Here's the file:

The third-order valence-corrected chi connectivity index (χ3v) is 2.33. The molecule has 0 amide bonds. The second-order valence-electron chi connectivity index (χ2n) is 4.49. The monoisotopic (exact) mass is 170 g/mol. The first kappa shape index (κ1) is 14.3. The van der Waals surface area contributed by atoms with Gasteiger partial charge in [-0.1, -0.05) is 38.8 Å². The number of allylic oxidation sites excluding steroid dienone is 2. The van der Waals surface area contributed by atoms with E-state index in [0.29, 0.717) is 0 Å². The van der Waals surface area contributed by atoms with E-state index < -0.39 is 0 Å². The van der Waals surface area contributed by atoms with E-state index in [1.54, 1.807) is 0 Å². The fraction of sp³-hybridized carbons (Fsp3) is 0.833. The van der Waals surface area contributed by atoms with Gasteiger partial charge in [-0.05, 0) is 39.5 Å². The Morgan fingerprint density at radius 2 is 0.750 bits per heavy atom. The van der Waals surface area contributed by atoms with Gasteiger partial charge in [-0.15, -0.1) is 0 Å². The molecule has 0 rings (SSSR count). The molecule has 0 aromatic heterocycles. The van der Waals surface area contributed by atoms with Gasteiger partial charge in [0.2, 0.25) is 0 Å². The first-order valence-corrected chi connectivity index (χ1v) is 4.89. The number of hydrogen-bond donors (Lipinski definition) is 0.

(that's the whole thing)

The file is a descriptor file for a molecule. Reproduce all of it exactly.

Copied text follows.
The third-order valence-corrected chi connectivity index (χ3v) is 2.33. The molecule has 0 amide bonds. The second-order valence-electron chi connectivity index (χ2n) is 4.49. The monoisotopic (exact) mass is 170 g/mol. The first kappa shape index (κ1) is 14.3. The van der Waals surface area contributed by atoms with Gasteiger partial charge in [-0.1, -0.05) is 38.8 Å². The number of allylic oxidation sites excluding steroid dienone is 2. The van der Waals surface area contributed by atoms with E-state index in [0.29, 0.717) is 0 Å². The van der Waals surface area contributed by atoms with E-state index < -0.39 is 0 Å². The van der Waals surface area contributed by atoms with E-state index in [1.54, 1.807) is 0 Å². The fraction of sp³-hybridized carbons (Fsp3) is 0.833. The van der Waals surface area contributed by atoms with Gasteiger partial charge in [-0.05, 0) is 39.5 Å². The Morgan fingerprint density at radius 2 is 0.750 bits per heavy atom. The van der Waals surface area contributed by atoms with Gasteiger partial charge in [-0.15, -0.1) is 0 Å². The molecule has 0 rings (SSSR count). The molecule has 0 aromatic heterocycles. The van der Waals surface area contributed by atoms with Gasteiger partial charge in [0.2, 0.25) is 0 Å². The first-order valence-corrected chi connectivity index (χ1v) is 4.89. The number of hydrogen-bond donors (Lipinski definition) is 0.